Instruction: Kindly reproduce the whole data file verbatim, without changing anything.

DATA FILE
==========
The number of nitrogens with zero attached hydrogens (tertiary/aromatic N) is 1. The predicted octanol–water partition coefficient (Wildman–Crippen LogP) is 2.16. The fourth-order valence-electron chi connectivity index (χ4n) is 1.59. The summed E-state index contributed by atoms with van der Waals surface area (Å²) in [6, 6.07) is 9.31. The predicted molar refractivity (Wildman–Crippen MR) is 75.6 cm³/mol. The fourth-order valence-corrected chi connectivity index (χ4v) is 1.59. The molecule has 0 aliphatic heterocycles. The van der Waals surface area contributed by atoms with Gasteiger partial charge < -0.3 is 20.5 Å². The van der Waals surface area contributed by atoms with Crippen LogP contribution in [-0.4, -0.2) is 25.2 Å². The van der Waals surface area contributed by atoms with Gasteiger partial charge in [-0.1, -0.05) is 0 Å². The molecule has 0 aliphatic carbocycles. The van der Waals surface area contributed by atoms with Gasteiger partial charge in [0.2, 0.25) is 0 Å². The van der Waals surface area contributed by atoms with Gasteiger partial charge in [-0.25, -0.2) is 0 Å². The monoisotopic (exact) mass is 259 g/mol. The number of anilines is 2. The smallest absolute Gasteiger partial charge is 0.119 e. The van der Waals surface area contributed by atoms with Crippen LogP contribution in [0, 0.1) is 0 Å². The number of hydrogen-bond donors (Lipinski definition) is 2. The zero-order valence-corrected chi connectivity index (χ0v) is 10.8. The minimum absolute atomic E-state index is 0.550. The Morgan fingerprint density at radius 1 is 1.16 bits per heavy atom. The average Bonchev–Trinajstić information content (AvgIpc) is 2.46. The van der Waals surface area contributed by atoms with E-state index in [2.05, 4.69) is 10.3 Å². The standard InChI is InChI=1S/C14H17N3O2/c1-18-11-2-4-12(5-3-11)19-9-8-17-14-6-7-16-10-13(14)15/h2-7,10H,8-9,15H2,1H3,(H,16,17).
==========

The number of nitrogens with zero attached hydrogens (tertiary/aromatic N) is 1. The predicted octanol–water partition coefficient (Wildman–Crippen LogP) is 2.16. The fourth-order valence-electron chi connectivity index (χ4n) is 1.59. The summed E-state index contributed by atoms with van der Waals surface area (Å²) in [6, 6.07) is 9.31. The predicted molar refractivity (Wildman–Crippen MR) is 75.6 cm³/mol. The fourth-order valence-corrected chi connectivity index (χ4v) is 1.59. The molecule has 0 aliphatic heterocycles. The van der Waals surface area contributed by atoms with Gasteiger partial charge < -0.3 is 20.5 Å². The van der Waals surface area contributed by atoms with Crippen LogP contribution in [-0.4, -0.2) is 25.2 Å². The van der Waals surface area contributed by atoms with Gasteiger partial charge in [-0.1, -0.05) is 0 Å². The molecule has 0 aliphatic carbocycles. The van der Waals surface area contributed by atoms with Gasteiger partial charge in [0.2, 0.25) is 0 Å². The van der Waals surface area contributed by atoms with Gasteiger partial charge in [-0.25, -0.2) is 0 Å². The monoisotopic (exact) mass is 259 g/mol. The number of anilines is 2. The smallest absolute Gasteiger partial charge is 0.119 e. The van der Waals surface area contributed by atoms with Crippen LogP contribution in [0, 0.1) is 0 Å². The number of hydrogen-bond donors (Lipinski definition) is 2. The zero-order valence-corrected chi connectivity index (χ0v) is 10.8. The minimum absolute atomic E-state index is 0.550. The Morgan fingerprint density at radius 1 is 1.16 bits per heavy atom. The average Bonchev–Trinajstić information content (AvgIpc) is 2.46. The van der Waals surface area contributed by atoms with E-state index in [2.05, 4.69) is 10.3 Å². The standard InChI is InChI=1S/C14H17N3O2/c1-18-11-2-4-12(5-3-11)19-9-8-17-14-6-7-16-10-13(14)15/h2-7,10H,8-9,15H2,1H3,(H,16,17).